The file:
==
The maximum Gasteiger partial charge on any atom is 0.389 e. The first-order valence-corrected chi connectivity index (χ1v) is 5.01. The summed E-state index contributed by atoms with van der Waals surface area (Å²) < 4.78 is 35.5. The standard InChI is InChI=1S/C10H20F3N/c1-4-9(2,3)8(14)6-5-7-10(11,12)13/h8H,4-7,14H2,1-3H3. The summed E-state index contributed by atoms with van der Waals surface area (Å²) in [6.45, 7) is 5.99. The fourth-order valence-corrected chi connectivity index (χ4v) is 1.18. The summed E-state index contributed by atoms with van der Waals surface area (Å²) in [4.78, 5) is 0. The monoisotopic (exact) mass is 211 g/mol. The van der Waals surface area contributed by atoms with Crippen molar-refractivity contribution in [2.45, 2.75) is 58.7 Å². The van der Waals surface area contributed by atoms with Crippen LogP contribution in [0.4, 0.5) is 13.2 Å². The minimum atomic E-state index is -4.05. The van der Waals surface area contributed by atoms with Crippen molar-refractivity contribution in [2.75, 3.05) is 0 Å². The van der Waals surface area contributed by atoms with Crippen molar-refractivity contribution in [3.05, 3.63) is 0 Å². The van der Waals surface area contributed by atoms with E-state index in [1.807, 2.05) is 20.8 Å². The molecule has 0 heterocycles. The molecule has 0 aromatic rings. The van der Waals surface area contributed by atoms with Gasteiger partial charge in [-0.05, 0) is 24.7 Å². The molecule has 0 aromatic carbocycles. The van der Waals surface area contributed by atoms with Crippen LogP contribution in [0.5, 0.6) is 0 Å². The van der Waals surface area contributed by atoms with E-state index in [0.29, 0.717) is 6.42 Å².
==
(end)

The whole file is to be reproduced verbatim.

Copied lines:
The maximum Gasteiger partial charge on any atom is 0.389 e. The first-order valence-corrected chi connectivity index (χ1v) is 5.01. The summed E-state index contributed by atoms with van der Waals surface area (Å²) < 4.78 is 35.5. The standard InChI is InChI=1S/C10H20F3N/c1-4-9(2,3)8(14)6-5-7-10(11,12)13/h8H,4-7,14H2,1-3H3. The summed E-state index contributed by atoms with van der Waals surface area (Å²) in [6.45, 7) is 5.99. The fourth-order valence-corrected chi connectivity index (χ4v) is 1.18. The summed E-state index contributed by atoms with van der Waals surface area (Å²) in [4.78, 5) is 0. The monoisotopic (exact) mass is 211 g/mol. The van der Waals surface area contributed by atoms with Crippen molar-refractivity contribution in [2.45, 2.75) is 58.7 Å². The van der Waals surface area contributed by atoms with Crippen LogP contribution in [0.4, 0.5) is 13.2 Å². The minimum atomic E-state index is -4.05. The van der Waals surface area contributed by atoms with Crippen molar-refractivity contribution in [2.75, 3.05) is 0 Å². The van der Waals surface area contributed by atoms with Crippen molar-refractivity contribution in [3.05, 3.63) is 0 Å². The van der Waals surface area contributed by atoms with E-state index in [1.807, 2.05) is 20.8 Å². The molecule has 0 heterocycles. The molecule has 0 aromatic rings. The van der Waals surface area contributed by atoms with Gasteiger partial charge in [-0.05, 0) is 24.7 Å². The molecule has 0 aromatic carbocycles. The van der Waals surface area contributed by atoms with Crippen LogP contribution in [0.5, 0.6) is 0 Å². The van der Waals surface area contributed by atoms with E-state index in [0.29, 0.717) is 6.42 Å².